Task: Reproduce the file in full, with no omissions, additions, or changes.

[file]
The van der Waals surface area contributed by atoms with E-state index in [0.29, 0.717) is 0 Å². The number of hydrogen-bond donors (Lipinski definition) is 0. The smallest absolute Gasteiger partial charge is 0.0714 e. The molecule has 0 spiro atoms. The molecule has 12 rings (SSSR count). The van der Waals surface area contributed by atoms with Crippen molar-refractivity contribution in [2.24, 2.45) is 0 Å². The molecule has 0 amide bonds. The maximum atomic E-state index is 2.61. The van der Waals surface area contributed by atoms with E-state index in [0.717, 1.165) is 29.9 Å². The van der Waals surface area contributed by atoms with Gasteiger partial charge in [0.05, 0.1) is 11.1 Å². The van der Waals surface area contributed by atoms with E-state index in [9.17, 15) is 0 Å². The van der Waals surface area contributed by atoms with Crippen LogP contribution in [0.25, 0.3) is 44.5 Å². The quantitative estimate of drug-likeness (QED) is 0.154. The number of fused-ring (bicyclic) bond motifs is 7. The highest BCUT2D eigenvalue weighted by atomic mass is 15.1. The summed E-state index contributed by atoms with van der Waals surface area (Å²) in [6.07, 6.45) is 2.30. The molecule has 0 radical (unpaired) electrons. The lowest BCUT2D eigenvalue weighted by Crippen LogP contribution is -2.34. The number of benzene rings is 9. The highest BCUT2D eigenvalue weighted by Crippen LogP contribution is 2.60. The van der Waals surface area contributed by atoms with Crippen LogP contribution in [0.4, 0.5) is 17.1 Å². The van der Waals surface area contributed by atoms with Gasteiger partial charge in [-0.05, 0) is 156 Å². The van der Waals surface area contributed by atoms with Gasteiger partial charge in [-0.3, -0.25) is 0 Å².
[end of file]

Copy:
The van der Waals surface area contributed by atoms with E-state index in [0.29, 0.717) is 0 Å². The number of hydrogen-bond donors (Lipinski definition) is 0. The smallest absolute Gasteiger partial charge is 0.0714 e. The molecule has 0 spiro atoms. The molecule has 12 rings (SSSR count). The van der Waals surface area contributed by atoms with Crippen molar-refractivity contribution in [2.24, 2.45) is 0 Å². The molecule has 0 amide bonds. The maximum atomic E-state index is 2.61. The van der Waals surface area contributed by atoms with E-state index in [0.717, 1.165) is 29.9 Å². The van der Waals surface area contributed by atoms with Gasteiger partial charge in [0.05, 0.1) is 11.1 Å². The van der Waals surface area contributed by atoms with E-state index in [9.17, 15) is 0 Å². The van der Waals surface area contributed by atoms with Crippen LogP contribution in [0.25, 0.3) is 44.5 Å². The quantitative estimate of drug-likeness (QED) is 0.154. The number of fused-ring (bicyclic) bond motifs is 7. The highest BCUT2D eigenvalue weighted by atomic mass is 15.1. The summed E-state index contributed by atoms with van der Waals surface area (Å²) in [6.07, 6.45) is 2.30. The molecule has 0 radical (unpaired) electrons. The lowest BCUT2D eigenvalue weighted by Crippen LogP contribution is -2.34. The number of benzene rings is 9. The highest BCUT2D eigenvalue weighted by Crippen LogP contribution is 2.60. The van der Waals surface area contributed by atoms with Crippen LogP contribution in [0.4, 0.5) is 17.1 Å². The van der Waals surface area contributed by atoms with Gasteiger partial charge in [-0.05, 0) is 156 Å². The van der Waals surface area contributed by atoms with Gasteiger partial charge in [-0.3, -0.25) is 0 Å².